Science Fair Project Encyclopedia
The game was set on a board made up of various corridor and room tiles which could be arranged in different orders and locked together like a jigsaw puzzle to represent the interior of derelict space ships. One player controlled Space Marine Terminators, and the other controlled Genestealers and genestealer hybrids. This game was the first appearance of the genestealers before the Tyranid army was introduced into the Warhammer 40,000 universe. Two editions of the game were released.
In the basic versions of the game, playing the genestealers was often considered somewhat tedious since the strategy for playing them was simple and obvious. So simple in fact that Space Hulk made quite a playable solo game. Playing the marines on the other hand was engaging and tactically challenging. To overcome this shortfall, players were encouraged to play each game twice, swapping roles after the first play. The fairly fast play time made this a reasonable solution. The expansion packs in the first edition further solved the problem by introducing the hybrids, which added more depth to the genestealer game.
The game was notable for its hidden play mechanics, from which it derived much of its playability and tension. The real number of genestealers in play was hidden from the marines because they came into play as "blips" which could represent 1-3 creatures. Similarly, the marine player had a hidden number of extra "action points" available each turn which were only revealed to the genestealer player after they were used up.
Space Hulk won the Origins Award for Best Fantasy or Science Fiction Boardgame of 1989. Its first expansion, Genestealer, won Best Fantasy or Science Fiction Boardgame of 1990.
The first edition had two expansion packs; Deathwing which focused on additional Space Marine weapons and solo play and Genestealer, which introduced Genestealer hybrids (who carried weapons unlike pure strain genestealers that used their claws) and psychic combat.
The second edition had no expansions and, while it featured better board artwork and terminator models, is generally considered the inferior version of the game.
Besides graphical changes, the game showed much lighter rules. This simplification, while making the starting box easier to play, prevented the addition of further rules to the basic game.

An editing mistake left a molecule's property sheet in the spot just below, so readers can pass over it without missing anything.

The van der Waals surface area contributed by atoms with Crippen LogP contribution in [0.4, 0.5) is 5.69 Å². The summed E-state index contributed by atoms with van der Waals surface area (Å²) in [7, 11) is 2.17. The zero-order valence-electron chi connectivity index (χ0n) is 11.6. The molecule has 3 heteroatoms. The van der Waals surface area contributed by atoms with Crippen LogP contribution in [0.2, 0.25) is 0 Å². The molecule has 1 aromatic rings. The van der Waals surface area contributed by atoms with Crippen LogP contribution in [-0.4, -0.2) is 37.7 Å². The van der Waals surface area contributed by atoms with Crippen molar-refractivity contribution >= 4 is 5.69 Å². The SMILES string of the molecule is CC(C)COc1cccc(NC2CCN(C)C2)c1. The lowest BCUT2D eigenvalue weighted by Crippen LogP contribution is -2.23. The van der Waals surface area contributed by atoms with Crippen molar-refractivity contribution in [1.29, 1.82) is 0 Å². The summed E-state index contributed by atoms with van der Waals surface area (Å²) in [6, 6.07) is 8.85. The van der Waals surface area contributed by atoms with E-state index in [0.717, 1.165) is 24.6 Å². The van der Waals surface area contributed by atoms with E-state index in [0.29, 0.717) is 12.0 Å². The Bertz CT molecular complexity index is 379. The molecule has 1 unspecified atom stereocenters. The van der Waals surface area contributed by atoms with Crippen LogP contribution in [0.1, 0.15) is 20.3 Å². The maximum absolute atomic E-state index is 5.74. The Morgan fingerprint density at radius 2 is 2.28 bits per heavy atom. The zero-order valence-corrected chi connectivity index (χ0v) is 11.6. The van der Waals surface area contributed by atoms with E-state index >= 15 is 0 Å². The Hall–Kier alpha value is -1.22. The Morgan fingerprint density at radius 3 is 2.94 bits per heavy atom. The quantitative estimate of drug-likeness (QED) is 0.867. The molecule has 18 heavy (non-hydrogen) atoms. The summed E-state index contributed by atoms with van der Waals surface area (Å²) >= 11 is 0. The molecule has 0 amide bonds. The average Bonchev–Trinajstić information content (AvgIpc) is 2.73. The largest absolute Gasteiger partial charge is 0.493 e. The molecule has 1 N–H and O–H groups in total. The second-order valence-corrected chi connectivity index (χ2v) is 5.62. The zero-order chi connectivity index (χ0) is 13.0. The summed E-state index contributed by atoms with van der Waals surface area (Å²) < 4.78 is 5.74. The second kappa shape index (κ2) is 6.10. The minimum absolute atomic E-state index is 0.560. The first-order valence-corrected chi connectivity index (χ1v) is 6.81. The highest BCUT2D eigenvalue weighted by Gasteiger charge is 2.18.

The game Space Crusade by Milton Bradley was a simpler game also set on a Warhammer 40,000 space hulk which did use several of the concepts from the Space Hulk game. One of the main differences was that Space Crusade permitted up to four players to compete simultaneously (three taking a Space Marine squad each, one controlling the hulk's inhabitants), whereas Space Hulk was primarily designed for two players only.
Two computer games were made based on the board game, the first, Space Hulk, for the PC; and the second, for the PC, PlayStation, Sega Saturn, and 3DO consoles. Both of these were tactical action shooters based on the boardgame rather than reproductions of the boardgame.
An unofficial conversion of the boardgame is available as freeware for Windows. Visit the home page for more information.
In Warhammer 40,0000
The term "Space Hulk", from which the game gets its name, is used within the Warhammer 40,000 universe for any masses of derilict ships, asteroids, and other assorted space junk that eventually merges into one massive form inside the Warp. These Hulks are usually infested with mutants(possible remmnants of the past crew); Genestealers(as above, see also the entry on Tyranids); Orks, who like to mount guns on hulks and travel on them to invade new worlds, and sometimes worse.
Because a Hulk may contain valuable information or technology, the Imperium often sends teams into the Hulks to attempt to recover anything possible within the Hulk. Aside from the dangers of possible inhabitants, the Hulk may not stay in realspace for very long, eventually slipping back into the Warp.
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